So we did, and guess what…two of the adults started sneezing. Egg and Helier began with the ‘I’m not sneezing, just clearing my nostrils’ subtle sneeze. After a few days Egg stopped whereas Helier continued and progressively worsened.
After a few failed catch ups due to jammed hatches, intelligent corvids, and of all things Portuguese forest fires (see ‘Sepia skies’ below) Helier was finally locked in the aviary allowing her to be treated by the vet team. She was released back into the wild straight after her worming injection and appears to be much improved.
Nematodes are part of the natural ecosystem. Choughs feeding in the wild will be exposed to them and have to tolerate or succumb. This year is turning out to be the worst since the project began in terms of number of infected birds and fatalities warranting further investigation.
Having worked at Sorel for several years now you would have thought that everything that could go wrong in a catch up had done or at least been theorised and accounted for. Hinges sticking on trap doors, birds not showing up or not hungry enough to want to go inside, mountain bikers zooming past scaring the flock into the air, etcetera. Not once had we thought to account for Caribbean hurricanes and Portuguese forest fires!
On the morning of the first planned attempt to catch up Helier the skies in Jersey, and parts of the UK, were looking very ominous. Walking around Sorel it felt like someone had put a sepia filter on the world. Frustratingly my camera phone kept adding its own filter so the photos below don’t fully set the scene.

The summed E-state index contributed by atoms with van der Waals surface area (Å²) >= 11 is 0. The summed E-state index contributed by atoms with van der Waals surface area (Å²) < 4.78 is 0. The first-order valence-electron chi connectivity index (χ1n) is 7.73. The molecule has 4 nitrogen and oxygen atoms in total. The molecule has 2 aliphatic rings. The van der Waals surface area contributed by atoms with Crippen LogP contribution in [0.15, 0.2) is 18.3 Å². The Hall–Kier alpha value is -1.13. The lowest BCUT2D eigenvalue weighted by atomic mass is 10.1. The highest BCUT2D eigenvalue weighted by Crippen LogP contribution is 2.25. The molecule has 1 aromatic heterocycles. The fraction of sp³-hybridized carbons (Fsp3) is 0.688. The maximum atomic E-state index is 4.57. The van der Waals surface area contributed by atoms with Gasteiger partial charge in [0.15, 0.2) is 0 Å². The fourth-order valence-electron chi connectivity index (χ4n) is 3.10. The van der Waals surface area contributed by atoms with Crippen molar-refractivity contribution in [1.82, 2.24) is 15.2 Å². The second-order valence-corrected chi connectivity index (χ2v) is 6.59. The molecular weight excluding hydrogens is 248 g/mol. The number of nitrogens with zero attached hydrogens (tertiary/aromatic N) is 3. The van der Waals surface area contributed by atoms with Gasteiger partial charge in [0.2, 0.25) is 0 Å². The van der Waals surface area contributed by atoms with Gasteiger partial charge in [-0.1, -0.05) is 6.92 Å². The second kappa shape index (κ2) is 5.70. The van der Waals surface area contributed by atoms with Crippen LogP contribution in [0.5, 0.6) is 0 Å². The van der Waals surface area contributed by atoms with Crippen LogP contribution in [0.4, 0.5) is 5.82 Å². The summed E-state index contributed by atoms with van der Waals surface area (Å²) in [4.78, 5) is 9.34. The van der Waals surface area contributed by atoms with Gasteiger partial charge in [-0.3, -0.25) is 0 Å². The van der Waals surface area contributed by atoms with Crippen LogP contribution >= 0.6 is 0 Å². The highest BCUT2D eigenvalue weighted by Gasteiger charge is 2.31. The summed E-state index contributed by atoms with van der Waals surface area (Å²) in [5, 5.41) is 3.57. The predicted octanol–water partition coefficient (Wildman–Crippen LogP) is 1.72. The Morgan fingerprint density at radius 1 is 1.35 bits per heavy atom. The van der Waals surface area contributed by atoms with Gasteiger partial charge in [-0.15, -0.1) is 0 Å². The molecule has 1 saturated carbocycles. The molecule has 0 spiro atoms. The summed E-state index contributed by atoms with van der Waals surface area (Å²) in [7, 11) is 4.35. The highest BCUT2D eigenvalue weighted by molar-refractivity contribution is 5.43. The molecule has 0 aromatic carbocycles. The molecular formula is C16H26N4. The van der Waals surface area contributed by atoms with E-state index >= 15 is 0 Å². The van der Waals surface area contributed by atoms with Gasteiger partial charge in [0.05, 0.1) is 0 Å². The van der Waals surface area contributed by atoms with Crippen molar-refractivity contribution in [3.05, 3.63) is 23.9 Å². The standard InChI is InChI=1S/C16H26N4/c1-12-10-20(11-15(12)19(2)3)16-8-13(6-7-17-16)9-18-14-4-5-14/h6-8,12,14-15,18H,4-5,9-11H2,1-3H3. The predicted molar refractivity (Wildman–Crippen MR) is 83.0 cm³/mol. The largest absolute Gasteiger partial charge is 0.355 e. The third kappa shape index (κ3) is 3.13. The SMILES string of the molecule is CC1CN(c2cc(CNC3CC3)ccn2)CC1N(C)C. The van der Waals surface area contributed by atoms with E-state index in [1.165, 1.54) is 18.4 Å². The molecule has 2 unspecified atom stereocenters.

On 16th October 2017 the skies above Jersey turned a sepia colour. Photo by Liz Corry.
Low cloud filled the skies throughout the morning. Around lunchtime the sun made an appearance, but looked more like Mars than our beloved sun. There were no horsemen on the horizon so instead of embracing impending doom I turned to the Gods of Google.
A red sun breaking out from the cloud of dust and ash in the atmosphere. Photo by Liz Corry.
An explanation for the near apocalyptic conditions was provided by the BBC. Remnants of Hurricane Ophelia passing over the south of England and Channel Islands were dragging dust from the Sahara and smoke from the devastating forest fires in Portugal and Spain across our skies.
I tried explaining this to a very confused flock of choughs who were clearly conflicted about what time they should go to roost. One might think this would be advantageous to someone trying to lock birds in an aviary. Nope. Instead it meant they just sat and stared at me in their perplexed state. A twenty-minute stand-off resulted in a dejected keeper walking away left to come up with a Plan B.